Creighton University in Omaha wants new clinical opportunities for its medical students. St. Joseph’s Hospital and Medical Center in Phoenix wants to expand services for its patients. And Arizona wants to boost the number of doctors who practice in the state.
“It is a win-win for everyone,” said Creighton University President John P. Schlegel, S.J., describing the academic affiliation announced by Creighton and St. Joseph’s that will bring nearly 30 percent of Creighton’s medical students to Phoenix for two years of clinical studies. Since 2005, a handful of Creighton medical-school students have been coming to St. Joseph’s for one-month rotations.
Under the new agreement, 42 third-year Creighton students will arrive in 2012, followed by the same number in 2013, for a total of 84 students on the new campus, which will be known formally as the Creighton University School of Medicine at St. Joseph’s Hospital and Medical Center. The campus will be supported by an associate dean from Creighton and several administrative support staff, but the students’ primary faculty instructors will be doctors and other medical personnel at St. Joseph’s.
“Our new partnership with Creighton will fill a vital need for educational experiences and physician training, and it will provide numerous possibilities regarding collaborative research projects,” said Linda Hunt, service area president for Catholic Healthcare West Arizona.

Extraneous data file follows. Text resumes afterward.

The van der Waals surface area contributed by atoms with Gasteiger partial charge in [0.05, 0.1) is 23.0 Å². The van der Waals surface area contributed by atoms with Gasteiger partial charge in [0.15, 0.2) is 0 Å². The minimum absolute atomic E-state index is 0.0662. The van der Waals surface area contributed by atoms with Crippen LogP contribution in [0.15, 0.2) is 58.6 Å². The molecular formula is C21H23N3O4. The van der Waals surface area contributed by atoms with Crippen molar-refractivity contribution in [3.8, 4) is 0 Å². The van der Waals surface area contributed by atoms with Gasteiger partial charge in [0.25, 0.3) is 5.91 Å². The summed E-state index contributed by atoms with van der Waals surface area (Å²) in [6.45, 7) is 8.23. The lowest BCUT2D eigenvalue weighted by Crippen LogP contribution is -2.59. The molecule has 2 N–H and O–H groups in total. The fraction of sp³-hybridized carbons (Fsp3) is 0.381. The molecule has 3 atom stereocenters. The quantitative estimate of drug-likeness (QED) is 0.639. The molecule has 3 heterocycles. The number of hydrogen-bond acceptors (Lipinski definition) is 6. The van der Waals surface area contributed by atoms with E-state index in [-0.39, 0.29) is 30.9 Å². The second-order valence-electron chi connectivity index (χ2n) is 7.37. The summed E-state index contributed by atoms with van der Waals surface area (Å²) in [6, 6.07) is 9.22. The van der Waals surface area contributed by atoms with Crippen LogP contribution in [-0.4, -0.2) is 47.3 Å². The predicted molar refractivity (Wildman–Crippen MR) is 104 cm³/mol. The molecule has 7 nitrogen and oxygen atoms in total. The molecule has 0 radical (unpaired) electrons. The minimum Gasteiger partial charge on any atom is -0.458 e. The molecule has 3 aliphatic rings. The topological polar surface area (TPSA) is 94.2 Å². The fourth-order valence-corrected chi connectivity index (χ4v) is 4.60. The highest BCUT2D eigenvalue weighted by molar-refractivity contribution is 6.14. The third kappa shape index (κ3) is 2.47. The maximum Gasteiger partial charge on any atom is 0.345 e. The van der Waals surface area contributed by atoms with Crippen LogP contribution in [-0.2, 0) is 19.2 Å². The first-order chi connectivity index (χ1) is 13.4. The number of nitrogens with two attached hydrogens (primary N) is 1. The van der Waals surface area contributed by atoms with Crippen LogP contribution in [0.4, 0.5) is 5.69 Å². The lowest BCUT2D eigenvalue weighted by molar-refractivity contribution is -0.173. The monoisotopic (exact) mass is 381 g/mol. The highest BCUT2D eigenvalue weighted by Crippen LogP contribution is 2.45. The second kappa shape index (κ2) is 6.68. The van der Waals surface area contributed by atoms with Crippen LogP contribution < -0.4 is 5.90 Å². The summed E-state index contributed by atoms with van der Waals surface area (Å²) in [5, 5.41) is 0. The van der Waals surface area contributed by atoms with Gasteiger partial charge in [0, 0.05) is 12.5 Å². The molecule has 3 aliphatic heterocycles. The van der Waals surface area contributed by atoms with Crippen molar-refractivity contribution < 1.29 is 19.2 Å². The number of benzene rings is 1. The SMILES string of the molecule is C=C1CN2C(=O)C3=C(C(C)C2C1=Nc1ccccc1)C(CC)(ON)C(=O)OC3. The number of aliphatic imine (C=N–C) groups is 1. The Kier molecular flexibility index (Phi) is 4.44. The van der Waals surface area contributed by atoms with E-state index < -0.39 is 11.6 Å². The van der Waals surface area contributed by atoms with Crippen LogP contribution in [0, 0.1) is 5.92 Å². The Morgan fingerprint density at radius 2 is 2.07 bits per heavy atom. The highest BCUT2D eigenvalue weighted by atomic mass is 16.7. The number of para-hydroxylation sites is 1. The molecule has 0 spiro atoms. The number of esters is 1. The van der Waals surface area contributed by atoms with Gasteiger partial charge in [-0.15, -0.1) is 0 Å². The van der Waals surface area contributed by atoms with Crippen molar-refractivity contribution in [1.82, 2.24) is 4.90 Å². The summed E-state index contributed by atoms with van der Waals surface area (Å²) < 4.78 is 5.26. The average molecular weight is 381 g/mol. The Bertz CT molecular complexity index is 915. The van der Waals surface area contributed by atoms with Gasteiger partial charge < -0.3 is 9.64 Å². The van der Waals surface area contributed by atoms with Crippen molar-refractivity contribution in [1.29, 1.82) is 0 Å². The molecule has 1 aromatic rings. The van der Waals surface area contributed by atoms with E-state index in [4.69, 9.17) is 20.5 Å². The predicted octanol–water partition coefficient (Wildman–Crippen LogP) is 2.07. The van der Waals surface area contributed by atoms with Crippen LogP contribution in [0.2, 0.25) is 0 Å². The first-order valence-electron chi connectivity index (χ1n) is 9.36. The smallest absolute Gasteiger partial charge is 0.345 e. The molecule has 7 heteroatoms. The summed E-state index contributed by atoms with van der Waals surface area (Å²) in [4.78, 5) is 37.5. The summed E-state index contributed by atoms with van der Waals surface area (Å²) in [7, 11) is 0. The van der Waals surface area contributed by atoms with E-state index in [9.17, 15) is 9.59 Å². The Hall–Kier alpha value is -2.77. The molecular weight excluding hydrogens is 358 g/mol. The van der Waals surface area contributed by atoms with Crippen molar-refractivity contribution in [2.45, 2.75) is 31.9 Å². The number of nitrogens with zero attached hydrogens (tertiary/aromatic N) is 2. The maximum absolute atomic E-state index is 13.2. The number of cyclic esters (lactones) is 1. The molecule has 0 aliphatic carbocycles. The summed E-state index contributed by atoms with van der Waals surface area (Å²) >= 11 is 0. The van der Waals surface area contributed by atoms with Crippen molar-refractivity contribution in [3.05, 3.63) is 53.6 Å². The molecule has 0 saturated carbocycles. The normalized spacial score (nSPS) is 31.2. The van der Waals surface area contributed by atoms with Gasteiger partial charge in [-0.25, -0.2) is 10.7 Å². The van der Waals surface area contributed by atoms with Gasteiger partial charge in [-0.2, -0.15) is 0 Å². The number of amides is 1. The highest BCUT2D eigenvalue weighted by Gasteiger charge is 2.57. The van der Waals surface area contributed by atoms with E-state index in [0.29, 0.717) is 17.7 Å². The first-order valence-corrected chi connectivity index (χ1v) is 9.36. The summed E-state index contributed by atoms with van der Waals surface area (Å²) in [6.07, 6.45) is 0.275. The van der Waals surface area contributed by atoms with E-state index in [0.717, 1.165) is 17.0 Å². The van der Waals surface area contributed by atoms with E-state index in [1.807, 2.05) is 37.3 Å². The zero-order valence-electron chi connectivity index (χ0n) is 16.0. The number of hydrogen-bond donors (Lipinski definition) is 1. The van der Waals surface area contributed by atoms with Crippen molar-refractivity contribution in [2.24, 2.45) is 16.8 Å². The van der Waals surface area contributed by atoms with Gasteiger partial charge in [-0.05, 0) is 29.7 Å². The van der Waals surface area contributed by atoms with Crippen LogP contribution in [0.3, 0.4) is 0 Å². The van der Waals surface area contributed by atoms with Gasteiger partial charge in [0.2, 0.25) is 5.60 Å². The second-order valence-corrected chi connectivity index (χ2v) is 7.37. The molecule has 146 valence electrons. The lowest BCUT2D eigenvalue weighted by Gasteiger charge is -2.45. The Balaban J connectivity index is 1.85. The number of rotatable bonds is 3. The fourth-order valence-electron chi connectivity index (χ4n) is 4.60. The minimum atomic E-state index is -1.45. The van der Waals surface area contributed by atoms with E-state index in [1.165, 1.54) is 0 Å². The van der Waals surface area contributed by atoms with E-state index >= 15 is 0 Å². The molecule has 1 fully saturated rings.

A physician shortage–and a shortage of clinical sites
Rowen Zetterman, dean of Creighton’s medical school, said in the Omaha World-Herald that Creighton is trying to answer the call of the Association of American Medical Colleges, which recommended in 2006 that U.S. medical schools boost their enrollments by 30 percent.
Arizona’s shortage of physicians–even more pronounced than the ongoing nationwide squeeze–has prompted health-care leaders in the state to scramble for ways to increase the number of medical students and residents who learn their craft in Arizona. The establishment of the University of Arizona College of Medicine–Phoenix in partnership with Arizona State University has been seen as part of the answer, though tight state funding has delayed build-out of the new campus and expansion of the medical school class there.